It’s a good idea to use soldering flux to ensure a strong bond that will not corrode or short out. It doesn’t matter how much you clean your metal surface, you’ll need a flux to make the solder stick. Without this, a solder joint simply will not be strong enough or conductive enough, which is why soldering flux is recommended. Also, solder will chase a heat source, and it can be difficult to get any molten solder off your iron without a flux.
Depending on the work you’re doing, it might be possible to get by without soldering flux. Remember that without a flux the joint will not be as strong, which may be in your benefit if you are doing temporary work.
Can You Use Vaseline as Flux?
Yes, Vaseline works just as well as commercial flux, and you can even buy a generic brand. Petroleum jelly is primarily made from waxes and mineral oils so that it won’t corrode your components. Plus, it cleans away the gunk and eliminates metal oxides that could compromise your bond.
Are There Other Alternatives to Commercial Flux?
Of course, there are other alternatives if you don’t happen to have Vaseline on hand. There are a few less effective options that could work in a pinch. Be careful working with these substitutes because you need to pre-clean the surfaces before using them.
Lemon juice is another common household item that can fill in for commercial flux. Citric acid is effective against metal oxides, and one lemon could suffice for a small job. However, you may not want to make it a habit because lemons could get expensive.
You can also make pine tar flux from pinecones or rosin flux from crystallized Colophony. It takes a little effort to make both substances, and you need to have the supplies on hand. Unless you live near pine trees, play the violin, or spend a lot of time rock climbing, you may not have the necessary ingredients.
Flux is a critical part of the soldering process because it keeps components clean and strengthens the bond. However, that doesn’t mean you need to choose commercial flux for your project because petroleum jelly can be equally effective.
Is Soldering Paste the Same as Flux?
Soldering paste and flux, together, are mixtures that glue your metals together. When working in PCB assembly, metallurgy, plumbing, circuit board repair and more, the difference between solder paste and flux can make or break your job.
Solder paste or solder cream helps to bind metals. Once heated, solder paste conjoins metal surfaces as an impenetrable glue. It creates solder joints by holding two metal, mechanical, or electronic surfaces together, and can even help the transmission of electric signals. Solder paste allows wiring and other objects to transmit their electricity without interruption.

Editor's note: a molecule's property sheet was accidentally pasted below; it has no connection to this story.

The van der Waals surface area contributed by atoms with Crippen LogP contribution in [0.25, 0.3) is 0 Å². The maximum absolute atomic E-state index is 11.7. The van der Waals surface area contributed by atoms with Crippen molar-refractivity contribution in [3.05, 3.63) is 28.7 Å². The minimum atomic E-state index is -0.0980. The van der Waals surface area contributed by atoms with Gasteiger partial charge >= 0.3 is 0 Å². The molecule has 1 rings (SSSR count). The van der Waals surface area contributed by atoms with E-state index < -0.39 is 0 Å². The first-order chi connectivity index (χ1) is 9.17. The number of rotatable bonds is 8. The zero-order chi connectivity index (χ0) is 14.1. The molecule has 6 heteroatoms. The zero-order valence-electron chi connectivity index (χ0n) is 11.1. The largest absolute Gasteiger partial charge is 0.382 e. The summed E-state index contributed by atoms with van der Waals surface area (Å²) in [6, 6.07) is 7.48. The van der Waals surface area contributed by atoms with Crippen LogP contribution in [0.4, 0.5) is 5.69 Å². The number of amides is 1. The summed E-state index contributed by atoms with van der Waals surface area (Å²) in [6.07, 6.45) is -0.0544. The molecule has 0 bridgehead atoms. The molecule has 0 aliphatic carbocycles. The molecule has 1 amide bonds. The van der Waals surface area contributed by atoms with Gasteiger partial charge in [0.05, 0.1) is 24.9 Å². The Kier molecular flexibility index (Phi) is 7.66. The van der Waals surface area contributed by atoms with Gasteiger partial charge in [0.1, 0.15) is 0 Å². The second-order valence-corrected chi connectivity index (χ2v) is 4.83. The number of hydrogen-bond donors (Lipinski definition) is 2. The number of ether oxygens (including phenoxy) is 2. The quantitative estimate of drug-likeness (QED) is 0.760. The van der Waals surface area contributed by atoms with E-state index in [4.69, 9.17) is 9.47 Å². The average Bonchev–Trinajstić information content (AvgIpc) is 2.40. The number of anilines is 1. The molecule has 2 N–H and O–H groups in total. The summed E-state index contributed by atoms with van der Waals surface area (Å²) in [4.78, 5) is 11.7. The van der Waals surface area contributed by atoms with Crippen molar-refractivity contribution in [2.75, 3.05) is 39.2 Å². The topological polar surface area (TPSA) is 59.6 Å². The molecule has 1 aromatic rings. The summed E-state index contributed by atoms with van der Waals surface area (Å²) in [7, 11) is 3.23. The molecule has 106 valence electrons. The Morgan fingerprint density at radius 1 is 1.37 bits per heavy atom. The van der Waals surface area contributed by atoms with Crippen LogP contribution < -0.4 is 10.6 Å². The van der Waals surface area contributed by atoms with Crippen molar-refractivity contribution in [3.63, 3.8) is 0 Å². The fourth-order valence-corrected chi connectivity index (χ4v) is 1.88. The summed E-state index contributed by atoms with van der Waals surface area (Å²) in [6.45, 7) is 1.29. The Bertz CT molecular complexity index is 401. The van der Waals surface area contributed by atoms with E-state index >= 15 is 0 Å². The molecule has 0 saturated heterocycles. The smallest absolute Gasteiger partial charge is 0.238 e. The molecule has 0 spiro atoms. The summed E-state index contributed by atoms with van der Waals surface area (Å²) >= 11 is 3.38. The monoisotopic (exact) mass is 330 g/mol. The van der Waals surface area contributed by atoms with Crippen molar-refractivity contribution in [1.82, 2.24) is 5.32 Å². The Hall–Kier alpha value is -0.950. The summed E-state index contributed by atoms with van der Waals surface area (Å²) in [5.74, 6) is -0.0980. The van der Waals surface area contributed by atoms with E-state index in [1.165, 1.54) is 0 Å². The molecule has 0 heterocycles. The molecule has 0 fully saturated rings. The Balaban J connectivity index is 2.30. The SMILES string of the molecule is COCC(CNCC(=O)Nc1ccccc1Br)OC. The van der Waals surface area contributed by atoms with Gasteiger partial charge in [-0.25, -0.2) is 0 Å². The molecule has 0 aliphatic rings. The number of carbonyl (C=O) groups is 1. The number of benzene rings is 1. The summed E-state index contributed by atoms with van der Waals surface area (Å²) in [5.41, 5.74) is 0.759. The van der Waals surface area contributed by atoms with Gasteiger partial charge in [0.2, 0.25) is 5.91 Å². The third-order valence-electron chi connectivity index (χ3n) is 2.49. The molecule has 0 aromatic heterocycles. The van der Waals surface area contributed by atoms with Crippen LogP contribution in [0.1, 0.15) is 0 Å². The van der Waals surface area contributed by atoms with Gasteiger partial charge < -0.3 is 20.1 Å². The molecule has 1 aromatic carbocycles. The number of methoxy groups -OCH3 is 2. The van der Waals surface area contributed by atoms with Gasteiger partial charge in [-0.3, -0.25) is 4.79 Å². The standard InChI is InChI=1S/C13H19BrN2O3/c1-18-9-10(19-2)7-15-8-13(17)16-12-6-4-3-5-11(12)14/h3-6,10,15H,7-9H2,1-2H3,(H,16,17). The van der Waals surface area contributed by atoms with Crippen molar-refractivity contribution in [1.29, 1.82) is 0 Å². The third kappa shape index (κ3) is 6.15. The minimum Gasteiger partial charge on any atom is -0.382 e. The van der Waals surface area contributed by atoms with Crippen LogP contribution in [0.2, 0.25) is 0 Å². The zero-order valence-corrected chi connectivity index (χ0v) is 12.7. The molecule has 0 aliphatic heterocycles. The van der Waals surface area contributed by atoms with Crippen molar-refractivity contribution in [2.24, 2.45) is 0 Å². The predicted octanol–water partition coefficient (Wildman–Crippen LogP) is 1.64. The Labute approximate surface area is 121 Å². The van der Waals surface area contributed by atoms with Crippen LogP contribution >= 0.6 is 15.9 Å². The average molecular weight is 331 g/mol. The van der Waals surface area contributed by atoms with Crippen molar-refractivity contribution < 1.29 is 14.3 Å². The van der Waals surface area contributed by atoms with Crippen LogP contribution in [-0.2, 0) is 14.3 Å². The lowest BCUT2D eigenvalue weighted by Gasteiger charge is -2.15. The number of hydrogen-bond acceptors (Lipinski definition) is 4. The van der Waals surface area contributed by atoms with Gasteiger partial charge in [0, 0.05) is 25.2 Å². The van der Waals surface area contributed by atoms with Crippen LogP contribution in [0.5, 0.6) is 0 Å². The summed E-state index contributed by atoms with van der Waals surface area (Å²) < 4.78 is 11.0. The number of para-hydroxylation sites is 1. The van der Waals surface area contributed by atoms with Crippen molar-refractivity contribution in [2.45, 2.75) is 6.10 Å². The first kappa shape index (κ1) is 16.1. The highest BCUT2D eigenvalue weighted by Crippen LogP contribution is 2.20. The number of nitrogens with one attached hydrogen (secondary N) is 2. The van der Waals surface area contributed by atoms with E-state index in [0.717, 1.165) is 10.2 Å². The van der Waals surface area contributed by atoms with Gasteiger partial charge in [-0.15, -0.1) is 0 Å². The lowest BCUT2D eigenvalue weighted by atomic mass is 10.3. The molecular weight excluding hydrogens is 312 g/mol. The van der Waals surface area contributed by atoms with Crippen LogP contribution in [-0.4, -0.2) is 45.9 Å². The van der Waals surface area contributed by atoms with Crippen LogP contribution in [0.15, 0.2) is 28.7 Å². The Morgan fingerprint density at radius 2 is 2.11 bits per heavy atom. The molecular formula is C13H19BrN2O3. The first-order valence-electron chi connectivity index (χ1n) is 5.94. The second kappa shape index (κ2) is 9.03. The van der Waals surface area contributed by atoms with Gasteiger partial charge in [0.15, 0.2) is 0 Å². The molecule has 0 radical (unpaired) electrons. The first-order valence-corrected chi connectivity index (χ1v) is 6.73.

Solder paste is a specialized product that glues together different parts of metal alloys. Flux is the ingredient that you add to the metal surface either before or after using the solder paste because it acts as a cleaning agent during the soldering process. Soldering flux makes solder pastes more effective.
What is the most common type of flux when soldering?
Rosin flux or Type R flux is the most common type of flux used when soldering. It is commonly used to solder electrical components and is only active when heated. Rosin flux does not react with electric circuits while in its unheated state, making it a popular neutral soldering flux.
What Is No Clean Flux?
No-clean flux is designed to not require cleaning, though some no-clean fluxes still leave residue behind. No-clean residues can actually be more difficult to remove than other fluxes, because their trace residues aren’t designed to easily wash off. No-clean flux can be better described as low-residue solder paste because it leaves behind non-corrosive resinous residue at the solder joints. While no-clean flux may be the choice for many PCB jobs, it can be a hassle to deal with if you need other materials to adhere to a clean board.
Can Plumbing Flux Be Used on Electronics?
Solder itself doesn’t naturally adhere to metal as it melts, and requires solder to flow smoothly onto a connection. Plumbing solder uses an acid flux that differs from traditional electrical solder, which commonly uses rosin flux. Plumbing solder is very corrosive because it is used to strip away layers of oxidation, such as on pipes. As plumbing solder melts, it allows adherence to waterproof joints. Since this corrosive acidic flux